Mike Tomlin's jokes aside, Steelers' Cam Heyward keeps getting better with age

Cam Heyward sacked Josh Allen and made a big impact in the Steelers' season-opening upset of the Bills, backing up Heyward's contention that he's better now than when he entered the league 10 years ago. Mark Konezny-USA TODAY Sports

PITTSBURGH -- Cam Heyward was in line to get his golf clubs fixed at a sporting goods store this offseason when a fan posed a simple question.

“You enjoying retirement?” the fan asked.

Heyward, entering his 11th season for the Pittsburgh Steelers, was caught off guard.

"'Damn, already?’” Heyward said to the fan. “I kind of got a little pissy when I said it. I was like, ‘Nah, I didn’t retire.’ I kept it moving after that.”

At the ripe old football age of 32 years and 4 months, Heyward is the fifth-oldest member of the Steelers -- something coach Mike Tomlin takes every opportunity to point out.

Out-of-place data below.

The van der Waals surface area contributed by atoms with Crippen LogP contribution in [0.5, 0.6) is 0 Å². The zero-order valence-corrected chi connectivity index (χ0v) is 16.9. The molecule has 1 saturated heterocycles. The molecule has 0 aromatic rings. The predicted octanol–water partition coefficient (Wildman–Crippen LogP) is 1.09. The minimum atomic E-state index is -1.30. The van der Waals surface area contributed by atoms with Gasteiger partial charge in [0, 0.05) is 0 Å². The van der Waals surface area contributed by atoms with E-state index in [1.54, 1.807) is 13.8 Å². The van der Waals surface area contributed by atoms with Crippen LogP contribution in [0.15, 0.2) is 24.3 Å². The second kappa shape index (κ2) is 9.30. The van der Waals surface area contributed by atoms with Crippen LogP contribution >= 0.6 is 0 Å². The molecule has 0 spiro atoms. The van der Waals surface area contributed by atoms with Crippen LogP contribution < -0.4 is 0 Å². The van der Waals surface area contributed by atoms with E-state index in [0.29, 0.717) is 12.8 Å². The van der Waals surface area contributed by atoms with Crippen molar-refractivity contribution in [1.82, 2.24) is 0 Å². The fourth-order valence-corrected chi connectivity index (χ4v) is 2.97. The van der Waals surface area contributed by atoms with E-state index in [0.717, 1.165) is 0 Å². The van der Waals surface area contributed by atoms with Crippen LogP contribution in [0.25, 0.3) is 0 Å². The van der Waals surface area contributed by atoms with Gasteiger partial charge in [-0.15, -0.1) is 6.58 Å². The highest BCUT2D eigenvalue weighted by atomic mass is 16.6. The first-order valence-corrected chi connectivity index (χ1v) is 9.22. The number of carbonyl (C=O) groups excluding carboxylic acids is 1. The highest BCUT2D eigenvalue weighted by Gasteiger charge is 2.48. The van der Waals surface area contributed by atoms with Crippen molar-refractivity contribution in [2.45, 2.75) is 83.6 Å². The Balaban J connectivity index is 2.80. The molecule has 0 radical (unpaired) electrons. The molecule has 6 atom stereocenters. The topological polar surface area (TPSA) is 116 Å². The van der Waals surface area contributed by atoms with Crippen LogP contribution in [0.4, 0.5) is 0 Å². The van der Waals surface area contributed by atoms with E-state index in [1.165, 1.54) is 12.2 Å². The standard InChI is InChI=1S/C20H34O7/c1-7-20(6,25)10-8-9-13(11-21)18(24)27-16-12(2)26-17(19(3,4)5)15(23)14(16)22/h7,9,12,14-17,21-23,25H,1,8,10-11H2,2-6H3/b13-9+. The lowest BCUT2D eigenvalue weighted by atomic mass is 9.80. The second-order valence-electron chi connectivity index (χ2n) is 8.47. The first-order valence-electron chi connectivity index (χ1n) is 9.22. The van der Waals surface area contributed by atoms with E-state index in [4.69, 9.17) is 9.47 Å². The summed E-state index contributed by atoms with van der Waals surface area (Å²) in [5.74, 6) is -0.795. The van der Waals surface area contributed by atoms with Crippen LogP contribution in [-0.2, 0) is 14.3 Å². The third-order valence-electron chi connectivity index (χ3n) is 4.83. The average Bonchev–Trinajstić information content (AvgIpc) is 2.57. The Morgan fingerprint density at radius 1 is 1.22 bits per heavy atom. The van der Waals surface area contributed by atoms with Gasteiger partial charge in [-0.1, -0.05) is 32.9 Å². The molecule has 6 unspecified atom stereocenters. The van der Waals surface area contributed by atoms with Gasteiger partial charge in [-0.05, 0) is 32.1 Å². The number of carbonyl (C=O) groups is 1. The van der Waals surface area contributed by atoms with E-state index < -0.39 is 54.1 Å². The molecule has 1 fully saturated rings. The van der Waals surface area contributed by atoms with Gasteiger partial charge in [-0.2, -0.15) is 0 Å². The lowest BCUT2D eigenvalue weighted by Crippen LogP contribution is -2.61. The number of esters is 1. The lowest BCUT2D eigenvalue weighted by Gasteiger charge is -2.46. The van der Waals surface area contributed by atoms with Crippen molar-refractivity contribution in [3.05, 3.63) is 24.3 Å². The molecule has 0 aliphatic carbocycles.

Tomlin, 49, started publicly picking on his defensive captain on the first day of the Steelers' training camp, interrupting a media scrum to shout at Heyward, “What about your age?”

Without missing a beat, the defensive end fired back: “What about it? Nothing’s changed.”

The good-natured sparring continued through Tomlin’s Week 2 news conference and shows no signs of slowing down.

“I'm going to continue to joke about Cam's age,” Tomlin said. “You know, we're all motivated in different ways. Cam is one of those guys that's always looking for reasons to rise up in the face of something. You throw his age in his face, and even though he knows what you're doing, he has to respond.

“That's the competitor that that man is. And so please keep talking about it. We fully expect him to continue to do what it is that he's doing and has done for us, which is not only make quality plays, but be a quality leader.”

Heyward, though, brushed off Tomlin’s assertion that jokes about his age drive him. There’s more to it than that.

“If he wants to continue to harp on my age, so be it,” Heyward said. “There’s a lot of other things that motivate me.